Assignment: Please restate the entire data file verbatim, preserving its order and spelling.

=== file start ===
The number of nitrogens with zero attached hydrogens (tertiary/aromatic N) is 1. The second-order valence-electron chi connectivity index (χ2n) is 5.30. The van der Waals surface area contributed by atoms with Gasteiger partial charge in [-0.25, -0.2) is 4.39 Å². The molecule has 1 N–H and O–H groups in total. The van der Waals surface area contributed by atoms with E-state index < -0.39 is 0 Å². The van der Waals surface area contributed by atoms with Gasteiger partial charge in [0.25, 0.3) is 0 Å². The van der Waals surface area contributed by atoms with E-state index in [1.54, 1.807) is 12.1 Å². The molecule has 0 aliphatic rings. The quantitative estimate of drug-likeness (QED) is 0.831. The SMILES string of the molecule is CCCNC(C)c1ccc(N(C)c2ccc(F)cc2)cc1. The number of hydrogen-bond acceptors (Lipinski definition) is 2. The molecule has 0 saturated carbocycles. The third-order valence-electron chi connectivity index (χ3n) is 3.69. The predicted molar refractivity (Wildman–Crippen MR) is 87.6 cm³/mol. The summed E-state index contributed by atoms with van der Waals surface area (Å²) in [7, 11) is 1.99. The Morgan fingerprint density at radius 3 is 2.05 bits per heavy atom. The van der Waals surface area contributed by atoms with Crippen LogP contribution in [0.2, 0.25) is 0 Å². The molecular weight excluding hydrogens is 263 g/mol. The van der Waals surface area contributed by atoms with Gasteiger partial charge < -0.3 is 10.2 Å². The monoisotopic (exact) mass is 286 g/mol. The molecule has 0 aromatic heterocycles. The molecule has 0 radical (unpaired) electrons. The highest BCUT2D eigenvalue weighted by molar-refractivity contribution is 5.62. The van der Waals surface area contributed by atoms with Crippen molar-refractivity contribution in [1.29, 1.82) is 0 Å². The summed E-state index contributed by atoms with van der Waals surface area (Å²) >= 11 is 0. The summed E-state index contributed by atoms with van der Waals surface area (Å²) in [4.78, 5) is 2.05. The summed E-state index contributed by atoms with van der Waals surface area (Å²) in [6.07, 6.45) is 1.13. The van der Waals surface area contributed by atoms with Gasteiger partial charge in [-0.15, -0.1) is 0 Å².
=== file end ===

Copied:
The number of nitrogens with zero attached hydrogens (tertiary/aromatic N) is 1. The second-order valence-electron chi connectivity index (χ2n) is 5.30. The van der Waals surface area contributed by atoms with Gasteiger partial charge in [-0.25, -0.2) is 4.39 Å². The molecule has 1 N–H and O–H groups in total. The van der Waals surface area contributed by atoms with E-state index < -0.39 is 0 Å². The van der Waals surface area contributed by atoms with Gasteiger partial charge in [0.25, 0.3) is 0 Å². The van der Waals surface area contributed by atoms with E-state index in [1.54, 1.807) is 12.1 Å². The molecule has 0 aliphatic rings. The quantitative estimate of drug-likeness (QED) is 0.831. The SMILES string of the molecule is CCCNC(C)c1ccc(N(C)c2ccc(F)cc2)cc1. The number of hydrogen-bond acceptors (Lipinski definition) is 2. The molecule has 0 saturated carbocycles. The third-order valence-electron chi connectivity index (χ3n) is 3.69. The predicted molar refractivity (Wildman–Crippen MR) is 87.6 cm³/mol. The summed E-state index contributed by atoms with van der Waals surface area (Å²) in [7, 11) is 1.99. The Morgan fingerprint density at radius 3 is 2.05 bits per heavy atom. The van der Waals surface area contributed by atoms with Crippen LogP contribution in [0.2, 0.25) is 0 Å². The molecular weight excluding hydrogens is 263 g/mol. The van der Waals surface area contributed by atoms with Gasteiger partial charge < -0.3 is 10.2 Å². The monoisotopic (exact) mass is 286 g/mol. The molecule has 0 aromatic heterocycles. The molecule has 0 radical (unpaired) electrons. The highest BCUT2D eigenvalue weighted by molar-refractivity contribution is 5.62. The van der Waals surface area contributed by atoms with Crippen molar-refractivity contribution in [1.29, 1.82) is 0 Å². The summed E-state index contributed by atoms with van der Waals surface area (Å²) >= 11 is 0. The summed E-state index contributed by atoms with van der Waals surface area (Å²) in [4.78, 5) is 2.05. The summed E-state index contributed by atoms with van der Waals surface area (Å²) in [6.07, 6.45) is 1.13. The van der Waals surface area contributed by atoms with Gasteiger partial charge in [-0.15, -0.1) is 0 Å².